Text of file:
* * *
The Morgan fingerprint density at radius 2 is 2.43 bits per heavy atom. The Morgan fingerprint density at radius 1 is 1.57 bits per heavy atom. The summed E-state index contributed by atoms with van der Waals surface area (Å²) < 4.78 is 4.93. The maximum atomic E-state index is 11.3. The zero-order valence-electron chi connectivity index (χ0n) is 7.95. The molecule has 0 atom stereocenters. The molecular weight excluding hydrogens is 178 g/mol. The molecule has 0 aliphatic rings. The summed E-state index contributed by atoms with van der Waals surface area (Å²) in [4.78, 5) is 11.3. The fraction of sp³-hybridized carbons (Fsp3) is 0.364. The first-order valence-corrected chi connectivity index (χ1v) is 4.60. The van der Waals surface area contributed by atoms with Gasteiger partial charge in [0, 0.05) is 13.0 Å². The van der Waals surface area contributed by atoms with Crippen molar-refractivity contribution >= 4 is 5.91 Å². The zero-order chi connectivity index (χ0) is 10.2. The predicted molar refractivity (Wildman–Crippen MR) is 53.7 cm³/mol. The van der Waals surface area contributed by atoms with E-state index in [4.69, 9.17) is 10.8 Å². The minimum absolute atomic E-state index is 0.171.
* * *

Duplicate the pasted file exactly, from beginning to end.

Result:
The Morgan fingerprint density at radius 2 is 2.43 bits per heavy atom. The Morgan fingerprint density at radius 1 is 1.57 bits per heavy atom. The summed E-state index contributed by atoms with van der Waals surface area (Å²) < 4.78 is 4.93. The maximum atomic E-state index is 11.3. The zero-order valence-electron chi connectivity index (χ0n) is 7.95. The molecule has 0 atom stereocenters. The molecular weight excluding hydrogens is 178 g/mol. The molecule has 0 aliphatic rings. The summed E-state index contributed by atoms with van der Waals surface area (Å²) in [4.78, 5) is 11.3. The fraction of sp³-hybridized carbons (Fsp3) is 0.364. The first-order valence-corrected chi connectivity index (χ1v) is 4.60. The van der Waals surface area contributed by atoms with Gasteiger partial charge in [0, 0.05) is 13.0 Å². The van der Waals surface area contributed by atoms with Crippen molar-refractivity contribution >= 4 is 5.91 Å². The zero-order chi connectivity index (χ0) is 10.2. The predicted molar refractivity (Wildman–Crippen MR) is 53.7 cm³/mol. The van der Waals surface area contributed by atoms with E-state index in [4.69, 9.17) is 10.8 Å². The minimum absolute atomic E-state index is 0.171.